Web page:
Voices -- Tom Daschle, 2001
November 19, 2008 | 10:29 am
Photograph, Getty Images
President-elect Barack Obama has asked former Sen. Tom Daschle
to serve as secretary of Health and Human Services, and the
South Dakota Democrat has accepted the offer.
Daschle Finds Himself in Another Tight Spot
Profile: No stranger to slim victories, his new role will tax his skills as a coalition builder. Even rivals had kind words.
Friday May 25, 2001
By NICK ANDERSON,
TIMES STAFF WRITER
WASHINGTON -- Sen. Tom Daschle, soon to become the nation's highest-ranking Democrat as leader of a razor-thin Senate majority, should be expert by now at squeezing the most power from the barest of margins.
The South Dakotan won his first race for Congress in 1978 in a manner that President Bush might appreciate--by a mere 110 votes after a hand recount and a yearlong legal dispute that reached the state Supreme Court.
He won a contest for Senate minority leader in 1994 on a 24-23 vote of his Democratic peers--and one of his backers bolted soon afterward to the Republicans.
Now Daschle will become Senate majority leader when Sen. James M. Jeffords of Vermont quits the Republican column in coming days to become an independent, giving Democrats a breathtakingly precarious edge: 50-49-1.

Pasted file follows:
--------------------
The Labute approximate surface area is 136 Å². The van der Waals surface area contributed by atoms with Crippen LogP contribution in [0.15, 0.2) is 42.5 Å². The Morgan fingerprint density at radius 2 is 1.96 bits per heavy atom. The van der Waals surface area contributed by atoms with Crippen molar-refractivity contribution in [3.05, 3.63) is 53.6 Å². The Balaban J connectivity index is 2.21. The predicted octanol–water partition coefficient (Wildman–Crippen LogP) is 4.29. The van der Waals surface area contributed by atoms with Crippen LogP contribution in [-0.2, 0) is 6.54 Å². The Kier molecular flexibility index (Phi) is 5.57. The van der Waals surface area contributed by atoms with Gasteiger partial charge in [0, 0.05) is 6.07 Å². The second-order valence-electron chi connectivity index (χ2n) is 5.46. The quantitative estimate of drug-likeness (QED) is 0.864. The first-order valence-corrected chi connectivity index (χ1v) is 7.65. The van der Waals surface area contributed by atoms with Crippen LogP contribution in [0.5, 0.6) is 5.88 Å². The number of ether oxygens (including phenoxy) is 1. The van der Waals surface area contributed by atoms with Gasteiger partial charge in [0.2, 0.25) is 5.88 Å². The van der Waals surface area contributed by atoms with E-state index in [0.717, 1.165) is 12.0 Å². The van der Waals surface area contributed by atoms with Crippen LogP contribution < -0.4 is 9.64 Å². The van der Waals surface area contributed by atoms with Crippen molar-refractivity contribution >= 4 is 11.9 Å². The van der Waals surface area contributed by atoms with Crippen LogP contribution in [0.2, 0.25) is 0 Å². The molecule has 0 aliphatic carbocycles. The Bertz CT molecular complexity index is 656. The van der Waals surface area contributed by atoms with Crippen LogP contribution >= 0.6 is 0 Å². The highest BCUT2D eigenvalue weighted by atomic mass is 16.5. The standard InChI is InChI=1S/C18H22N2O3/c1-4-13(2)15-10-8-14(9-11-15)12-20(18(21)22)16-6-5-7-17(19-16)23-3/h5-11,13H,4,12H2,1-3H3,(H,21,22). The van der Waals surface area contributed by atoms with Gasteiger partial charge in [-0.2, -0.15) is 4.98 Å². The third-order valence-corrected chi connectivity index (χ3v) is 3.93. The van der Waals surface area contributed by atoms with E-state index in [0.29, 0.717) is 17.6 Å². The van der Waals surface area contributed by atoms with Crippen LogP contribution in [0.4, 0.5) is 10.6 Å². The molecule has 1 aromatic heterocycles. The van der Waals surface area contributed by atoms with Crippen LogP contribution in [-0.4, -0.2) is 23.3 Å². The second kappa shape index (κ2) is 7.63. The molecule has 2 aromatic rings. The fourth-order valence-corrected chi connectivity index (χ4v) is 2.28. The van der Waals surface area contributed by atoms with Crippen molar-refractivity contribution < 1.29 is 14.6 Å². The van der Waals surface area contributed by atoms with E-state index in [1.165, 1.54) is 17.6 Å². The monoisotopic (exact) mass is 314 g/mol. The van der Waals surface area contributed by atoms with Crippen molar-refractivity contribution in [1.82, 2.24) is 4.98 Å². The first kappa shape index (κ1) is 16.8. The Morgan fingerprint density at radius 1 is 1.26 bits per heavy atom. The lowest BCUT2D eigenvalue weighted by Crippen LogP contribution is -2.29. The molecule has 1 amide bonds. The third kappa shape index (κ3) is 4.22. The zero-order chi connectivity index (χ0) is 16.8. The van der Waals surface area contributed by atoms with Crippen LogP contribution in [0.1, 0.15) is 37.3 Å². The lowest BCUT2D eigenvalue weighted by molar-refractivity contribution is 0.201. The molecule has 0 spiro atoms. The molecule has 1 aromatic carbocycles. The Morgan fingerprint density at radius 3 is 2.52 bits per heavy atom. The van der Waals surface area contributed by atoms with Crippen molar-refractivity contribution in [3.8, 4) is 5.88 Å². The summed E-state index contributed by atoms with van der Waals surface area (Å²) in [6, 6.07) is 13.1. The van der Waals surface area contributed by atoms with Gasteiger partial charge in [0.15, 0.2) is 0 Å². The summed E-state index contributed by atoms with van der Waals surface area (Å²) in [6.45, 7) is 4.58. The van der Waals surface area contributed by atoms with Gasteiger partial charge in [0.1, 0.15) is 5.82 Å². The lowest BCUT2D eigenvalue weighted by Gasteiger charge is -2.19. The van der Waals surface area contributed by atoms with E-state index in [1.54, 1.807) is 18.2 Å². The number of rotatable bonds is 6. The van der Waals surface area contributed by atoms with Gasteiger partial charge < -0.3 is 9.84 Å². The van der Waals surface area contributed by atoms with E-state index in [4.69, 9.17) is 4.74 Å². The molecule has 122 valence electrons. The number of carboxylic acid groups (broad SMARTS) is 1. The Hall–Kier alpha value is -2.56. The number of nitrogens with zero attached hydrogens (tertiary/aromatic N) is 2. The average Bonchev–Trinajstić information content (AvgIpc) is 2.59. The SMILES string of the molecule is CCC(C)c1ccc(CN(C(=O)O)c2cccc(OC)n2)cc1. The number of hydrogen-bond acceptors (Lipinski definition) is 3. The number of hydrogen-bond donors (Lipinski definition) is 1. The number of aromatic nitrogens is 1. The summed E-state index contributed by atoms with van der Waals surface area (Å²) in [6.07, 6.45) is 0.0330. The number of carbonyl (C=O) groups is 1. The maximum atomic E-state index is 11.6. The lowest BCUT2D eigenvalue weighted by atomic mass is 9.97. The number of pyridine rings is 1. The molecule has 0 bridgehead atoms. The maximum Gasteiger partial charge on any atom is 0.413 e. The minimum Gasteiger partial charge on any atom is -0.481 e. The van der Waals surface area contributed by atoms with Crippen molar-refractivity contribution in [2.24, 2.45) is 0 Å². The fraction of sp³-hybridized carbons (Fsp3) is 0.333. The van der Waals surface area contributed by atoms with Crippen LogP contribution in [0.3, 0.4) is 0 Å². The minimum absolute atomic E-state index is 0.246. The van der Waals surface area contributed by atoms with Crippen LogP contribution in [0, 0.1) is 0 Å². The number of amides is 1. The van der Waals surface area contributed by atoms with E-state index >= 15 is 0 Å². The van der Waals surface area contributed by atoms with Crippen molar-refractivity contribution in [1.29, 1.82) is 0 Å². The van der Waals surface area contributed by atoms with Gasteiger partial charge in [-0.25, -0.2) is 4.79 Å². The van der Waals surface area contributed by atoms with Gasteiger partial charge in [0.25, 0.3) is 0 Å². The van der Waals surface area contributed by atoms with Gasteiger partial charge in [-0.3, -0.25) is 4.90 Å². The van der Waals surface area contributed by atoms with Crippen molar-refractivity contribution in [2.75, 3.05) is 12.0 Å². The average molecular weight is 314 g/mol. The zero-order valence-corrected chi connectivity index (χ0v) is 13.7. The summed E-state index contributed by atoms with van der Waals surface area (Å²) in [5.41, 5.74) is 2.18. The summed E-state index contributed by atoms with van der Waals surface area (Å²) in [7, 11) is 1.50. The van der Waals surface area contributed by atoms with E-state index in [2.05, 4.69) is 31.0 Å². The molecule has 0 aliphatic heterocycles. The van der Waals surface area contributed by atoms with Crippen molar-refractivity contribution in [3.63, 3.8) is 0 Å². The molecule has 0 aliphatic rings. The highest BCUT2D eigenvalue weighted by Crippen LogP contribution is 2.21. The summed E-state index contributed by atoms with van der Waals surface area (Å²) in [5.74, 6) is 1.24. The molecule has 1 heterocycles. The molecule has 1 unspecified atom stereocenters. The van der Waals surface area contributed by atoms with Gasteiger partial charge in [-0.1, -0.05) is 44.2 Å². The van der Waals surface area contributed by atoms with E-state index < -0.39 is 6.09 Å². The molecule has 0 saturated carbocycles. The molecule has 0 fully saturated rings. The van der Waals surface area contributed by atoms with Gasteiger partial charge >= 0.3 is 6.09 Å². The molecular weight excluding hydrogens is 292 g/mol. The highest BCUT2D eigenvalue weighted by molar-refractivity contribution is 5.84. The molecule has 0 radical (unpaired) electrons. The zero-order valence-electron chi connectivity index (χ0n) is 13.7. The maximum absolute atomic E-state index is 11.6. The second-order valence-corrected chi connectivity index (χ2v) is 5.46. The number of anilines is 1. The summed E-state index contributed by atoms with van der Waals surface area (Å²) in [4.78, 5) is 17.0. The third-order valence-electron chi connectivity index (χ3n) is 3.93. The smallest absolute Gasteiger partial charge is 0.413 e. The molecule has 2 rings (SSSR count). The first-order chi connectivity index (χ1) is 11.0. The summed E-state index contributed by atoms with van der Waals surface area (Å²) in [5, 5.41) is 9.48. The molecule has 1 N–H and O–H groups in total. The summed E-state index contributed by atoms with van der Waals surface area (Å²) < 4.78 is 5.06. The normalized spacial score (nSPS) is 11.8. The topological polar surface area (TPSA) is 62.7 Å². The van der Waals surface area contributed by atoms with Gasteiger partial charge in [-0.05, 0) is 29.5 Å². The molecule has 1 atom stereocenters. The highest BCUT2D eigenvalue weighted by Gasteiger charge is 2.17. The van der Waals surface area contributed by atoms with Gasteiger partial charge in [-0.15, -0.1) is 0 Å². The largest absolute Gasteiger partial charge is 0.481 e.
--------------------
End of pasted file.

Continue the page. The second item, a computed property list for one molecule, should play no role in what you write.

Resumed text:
A New Role for Capitol Insider
Having pulled off a stunning coup with the Jeffords defection, Daschle will move into a new role that will tax his considerable skills as a Capitol insider: building legislative coalitions with Republicans loyal to Bush.
The man he edged out in 1994 for the party leadership said Daschle can do it.
"This will be a seamless move for him," said Sen. Christopher J. Dodd (D-Conn.). "He's respected and thought of very kindly by Republicans."
Dodd predicted Daschle would be in the mold of former Sen. Howard H. Baker Jr. (R-Tenn.), a well-regarded majority leader during the 1980s. For Baker, Dodd said, "the party came second and the Senate came first."
Most Republicans, naturally, were not rushing to praise Daschle on an extraordinary day when their majority had been pulled out from under them. But some had kind words for him.
Sen. John McCain (R-Ariz.), a maverick, said he has "a close personal relationship" with Daschle and praised his "fairness." Sen. Phil Gramm (R-Texas) called him "able." And Sen. Fred Thompson (R-Tenn.) said: "I think Tom has real potential in being a good majority leader. . . . Essentially, he's a fair-minded man."